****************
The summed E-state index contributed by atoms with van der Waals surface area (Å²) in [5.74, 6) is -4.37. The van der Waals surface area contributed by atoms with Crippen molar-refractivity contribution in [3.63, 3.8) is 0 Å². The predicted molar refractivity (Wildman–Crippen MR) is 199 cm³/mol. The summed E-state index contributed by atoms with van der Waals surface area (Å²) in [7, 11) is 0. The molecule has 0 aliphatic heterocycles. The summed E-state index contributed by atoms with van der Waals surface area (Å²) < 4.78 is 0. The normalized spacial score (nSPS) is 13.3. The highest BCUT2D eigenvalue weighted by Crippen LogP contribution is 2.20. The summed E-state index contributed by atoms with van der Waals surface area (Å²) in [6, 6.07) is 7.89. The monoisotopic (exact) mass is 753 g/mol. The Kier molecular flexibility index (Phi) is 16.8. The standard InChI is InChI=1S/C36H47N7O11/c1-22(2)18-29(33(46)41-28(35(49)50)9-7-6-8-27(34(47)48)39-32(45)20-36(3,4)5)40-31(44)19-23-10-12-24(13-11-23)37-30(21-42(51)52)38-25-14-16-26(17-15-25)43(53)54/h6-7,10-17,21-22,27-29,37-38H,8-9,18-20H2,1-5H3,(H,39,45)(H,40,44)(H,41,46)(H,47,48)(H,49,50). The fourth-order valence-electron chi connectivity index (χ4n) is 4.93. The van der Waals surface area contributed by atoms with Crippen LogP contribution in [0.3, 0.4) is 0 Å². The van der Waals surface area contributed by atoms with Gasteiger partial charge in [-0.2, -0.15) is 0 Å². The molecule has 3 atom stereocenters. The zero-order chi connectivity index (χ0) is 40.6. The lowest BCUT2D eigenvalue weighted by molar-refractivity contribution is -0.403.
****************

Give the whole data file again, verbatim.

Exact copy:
The summed E-state index contributed by atoms with van der Waals surface area (Å²) in [5.74, 6) is -4.37. The van der Waals surface area contributed by atoms with Crippen molar-refractivity contribution in [3.63, 3.8) is 0 Å². The predicted molar refractivity (Wildman–Crippen MR) is 199 cm³/mol. The summed E-state index contributed by atoms with van der Waals surface area (Å²) in [7, 11) is 0. The molecule has 0 aliphatic heterocycles. The summed E-state index contributed by atoms with van der Waals surface area (Å²) < 4.78 is 0. The normalized spacial score (nSPS) is 13.3. The highest BCUT2D eigenvalue weighted by Crippen LogP contribution is 2.20. The summed E-state index contributed by atoms with van der Waals surface area (Å²) in [6, 6.07) is 7.89. The monoisotopic (exact) mass is 753 g/mol. The Kier molecular flexibility index (Phi) is 16.8. The standard InChI is InChI=1S/C36H47N7O11/c1-22(2)18-29(33(46)41-28(35(49)50)9-7-6-8-27(34(47)48)39-32(45)20-36(3,4)5)40-31(44)19-23-10-12-24(13-11-23)37-30(21-42(51)52)38-25-14-16-26(17-15-25)43(53)54/h6-7,10-17,21-22,27-29,37-38H,8-9,18-20H2,1-5H3,(H,39,45)(H,40,44)(H,41,46)(H,47,48)(H,49,50). The fourth-order valence-electron chi connectivity index (χ4n) is 4.93. The van der Waals surface area contributed by atoms with Crippen LogP contribution in [0.3, 0.4) is 0 Å². The van der Waals surface area contributed by atoms with Gasteiger partial charge in [-0.2, -0.15) is 0 Å². The molecule has 3 atom stereocenters. The zero-order chi connectivity index (χ0) is 40.6. The lowest BCUT2D eigenvalue weighted by molar-refractivity contribution is -0.403.